September 16, 2011

German Singing & G.B. Lamperti



Giovanni Battista Lamperti 

The old master of "bel canto," Professor Lamperti, has been willing to give the Signale his views on the downfall of German singing. The question, what he held chiefly responsible for the present depressing conditions, he answered without a second's hesitation: "The repertory! Works like 'Don Pasquale,' 'La Fille du Regiment, etc., in a word, Donizetti, Bellini, Rossini, Mozart, tend more and more to disappear from the repertory, and thus the singer lacks the constant practice necessary to maintain the flexibility of the larynx. Then, too, such operas as 'Carmen' are given with spoken dialogue. What a monstrous thing! Speaking in the intervals of singing is extremely injurious to the larynx; it dries up the throat and wearies the voice in the middle range. Moreover, it is bad in style and in taste; it breaks the continuity and robs the performance of life and warmth."
He was asked if it was so much worse in Germany than in other countries. "Certainly, for in Germany they all have the single aim of becoming Wagner singers. Germany has no tenors any more, because they strain their voices in Wagner singing. They 'strangle' them. In Italy a tenor does not lightly decide to study Wagnerian roles, except purely lyric parts, like Lohengrin. And would it not be better if, in Germany, too, tenors with less robust voices entirely gave up the idea of singing Wagner? The tenor is the most delicate of all voices. Most tenors in Germany are to be classed as high baritones, anyhow; and since the Wagnerian tenor parts do not lie high, they believe they can manage them. The worst of it is, that they go into such difficult dramatic roles without previously making thorough studies in breathing, solfeggio and vocalization."
To the question, what method he recommended for vocal training, Lamperti answered: "No method at all. Voices are born, and singing teachers must likewise be born. The latter can accomplish nothing through any kind of artificial, special method. They must meet Nature and bring the material they find to a high point of development. The raw material must be cultivated. In this I include the perfect control of the breath, the support of the voice through the breath; only when mastery of this is obtained can a perfect legato be obtained. But singing must be learned in Italian, for Italy is the home of song and the Italian is unquestionably the most musical language. With Italian syllables, singing is an entirely natural process.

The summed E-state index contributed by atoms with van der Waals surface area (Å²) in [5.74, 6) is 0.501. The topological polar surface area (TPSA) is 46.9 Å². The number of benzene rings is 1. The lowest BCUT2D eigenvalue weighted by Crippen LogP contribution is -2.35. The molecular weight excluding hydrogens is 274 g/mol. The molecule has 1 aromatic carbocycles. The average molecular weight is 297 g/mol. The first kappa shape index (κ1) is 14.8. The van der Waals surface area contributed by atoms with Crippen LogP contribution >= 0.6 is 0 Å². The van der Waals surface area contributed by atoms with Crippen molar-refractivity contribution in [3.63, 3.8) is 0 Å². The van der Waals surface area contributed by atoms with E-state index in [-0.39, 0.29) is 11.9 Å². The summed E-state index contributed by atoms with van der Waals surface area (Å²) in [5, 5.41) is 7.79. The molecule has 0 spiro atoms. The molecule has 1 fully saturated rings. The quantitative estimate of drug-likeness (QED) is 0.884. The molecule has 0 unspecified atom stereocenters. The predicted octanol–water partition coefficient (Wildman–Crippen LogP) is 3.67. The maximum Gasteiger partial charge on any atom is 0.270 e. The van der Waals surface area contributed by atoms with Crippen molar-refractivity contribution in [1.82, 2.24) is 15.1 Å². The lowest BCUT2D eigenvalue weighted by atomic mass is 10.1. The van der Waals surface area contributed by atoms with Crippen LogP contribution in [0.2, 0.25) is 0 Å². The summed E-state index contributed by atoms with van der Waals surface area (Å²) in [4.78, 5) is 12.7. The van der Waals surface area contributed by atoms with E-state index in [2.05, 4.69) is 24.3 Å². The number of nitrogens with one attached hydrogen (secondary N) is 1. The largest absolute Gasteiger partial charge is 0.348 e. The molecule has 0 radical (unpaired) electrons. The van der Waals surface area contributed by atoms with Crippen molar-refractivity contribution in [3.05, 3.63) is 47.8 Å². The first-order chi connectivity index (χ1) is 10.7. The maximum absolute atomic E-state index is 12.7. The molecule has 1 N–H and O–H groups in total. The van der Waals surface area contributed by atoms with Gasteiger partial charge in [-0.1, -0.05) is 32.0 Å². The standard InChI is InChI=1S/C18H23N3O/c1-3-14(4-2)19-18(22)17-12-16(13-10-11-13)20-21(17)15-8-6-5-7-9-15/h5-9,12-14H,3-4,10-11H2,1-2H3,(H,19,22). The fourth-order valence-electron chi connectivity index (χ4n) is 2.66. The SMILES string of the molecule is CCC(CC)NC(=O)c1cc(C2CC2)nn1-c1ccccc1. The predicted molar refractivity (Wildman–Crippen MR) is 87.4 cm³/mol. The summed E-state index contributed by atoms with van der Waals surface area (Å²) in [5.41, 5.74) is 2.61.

"But let none believe that they cannot interpret dramatic music if they have studied legato singing in Italian. I have already explained that the expression 'dramatic interpretation' is not to be confused with vulgar exaltation, by which the voice is forced, and the gestures which accompany it are exaggerated. Unfortunately, this belief is often held by artists. Richard Wagner says, in his writings about Mme. Schroeder-Devrient, 'She had no voice at all'; but she knew how to manage her breath so beautifully and let a truly feminine soul stream through it in such wonderful tones that nobody thought either of the singer or of the voice."
At the end of the interview, Lamperti, to the question how dramatic singing in Germany was to be elevated, gave an answer as promptly and decidedly as he had previously made the repertory responsible for the whole wretched condition of things. He declared that a return to the earlier light and graceful operas, especially in the style of opera bouffe, would bring a cure. The continual singing of such roles had at one time kept the voices of singers oiled, while they had now become rough and unmanageable through the continual use of the declamatory style. And he added, significantly, that this was also the case in Italy.
It is to be feared, says Mr. Spanuth, that in the last remark Lamperti is right, and that the dramatic singing will improve only if we go back to the old repertory. But any one who has any understanding of the development of taste will understand that such a return is impossible. A short, atavistic period may come as a natural reaction from a too violent progress; but on the whole, there can be no return of a period that has passed. But so long as the repertory gives the singer no occasion to exercise his voice in the manner of the Italian school, daily, so long will even the best schooled artist have the greatest difficulty in keeping his singing fine. A few whose voices, vocal technique, musical intelligence, willpower and industry, are far above the average, may be able to give us the finest singing, united with the most intense dramatic expression; but the great majority will'not be able to. The present situation, in which true singing is entirely pushed into the background by the disproportionate, excessive effort after dramatic expression, makes it clear that it is time to call a halt, that we need to renew again our understanding of and our demand for a beautiful singing tone.  

The New Music Review and Church Music Review by The American Guild of Organists, 1908

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